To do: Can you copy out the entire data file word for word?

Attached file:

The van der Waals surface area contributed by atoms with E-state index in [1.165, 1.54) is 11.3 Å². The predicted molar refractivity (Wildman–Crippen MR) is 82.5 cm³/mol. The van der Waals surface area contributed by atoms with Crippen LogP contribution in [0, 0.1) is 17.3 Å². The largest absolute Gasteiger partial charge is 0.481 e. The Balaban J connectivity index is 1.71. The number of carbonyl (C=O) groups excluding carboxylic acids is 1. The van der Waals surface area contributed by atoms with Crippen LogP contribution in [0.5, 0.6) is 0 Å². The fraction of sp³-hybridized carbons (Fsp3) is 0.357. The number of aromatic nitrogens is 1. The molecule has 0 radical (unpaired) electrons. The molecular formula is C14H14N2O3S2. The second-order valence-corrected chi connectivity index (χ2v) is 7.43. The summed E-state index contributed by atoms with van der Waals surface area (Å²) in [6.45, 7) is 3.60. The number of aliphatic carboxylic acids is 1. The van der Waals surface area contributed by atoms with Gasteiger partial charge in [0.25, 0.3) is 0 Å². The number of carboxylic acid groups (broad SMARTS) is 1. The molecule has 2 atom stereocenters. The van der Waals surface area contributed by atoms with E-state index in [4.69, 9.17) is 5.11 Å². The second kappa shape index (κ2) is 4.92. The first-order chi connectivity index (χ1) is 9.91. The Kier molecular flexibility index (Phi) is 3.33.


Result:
The van der Waals surface area contributed by atoms with E-state index in [1.165, 1.54) is 11.3 Å². The predicted molar refractivity (Wildman–Crippen MR) is 82.5 cm³/mol. The van der Waals surface area contributed by atoms with Crippen LogP contribution in [0, 0.1) is 17.3 Å². The largest absolute Gasteiger partial charge is 0.481 e. The Balaban J connectivity index is 1.71. The number of carbonyl (C=O) groups excluding carboxylic acids is 1. The van der Waals surface area contributed by atoms with Crippen LogP contribution in [0.5, 0.6) is 0 Å². The fraction of sp³-hybridized carbons (Fsp3) is 0.357. The number of aromatic nitrogens is 1. The molecule has 0 radical (unpaired) electrons. The molecular formula is C14H14N2O3S2. The second-order valence-corrected chi connectivity index (χ2v) is 7.43. The summed E-state index contributed by atoms with van der Waals surface area (Å²) in [6.45, 7) is 3.60. The number of aliphatic carboxylic acids is 1. The van der Waals surface area contributed by atoms with Gasteiger partial charge in [0.25, 0.3) is 0 Å². The number of carboxylic acid groups (broad SMARTS) is 1. The molecule has 2 atom stereocenters. The van der Waals surface area contributed by atoms with E-state index in [4.69, 9.17) is 5.11 Å². The second kappa shape index (κ2) is 4.92. The first-order chi connectivity index (χ1) is 9.91. The Kier molecular flexibility index (Phi) is 3.33.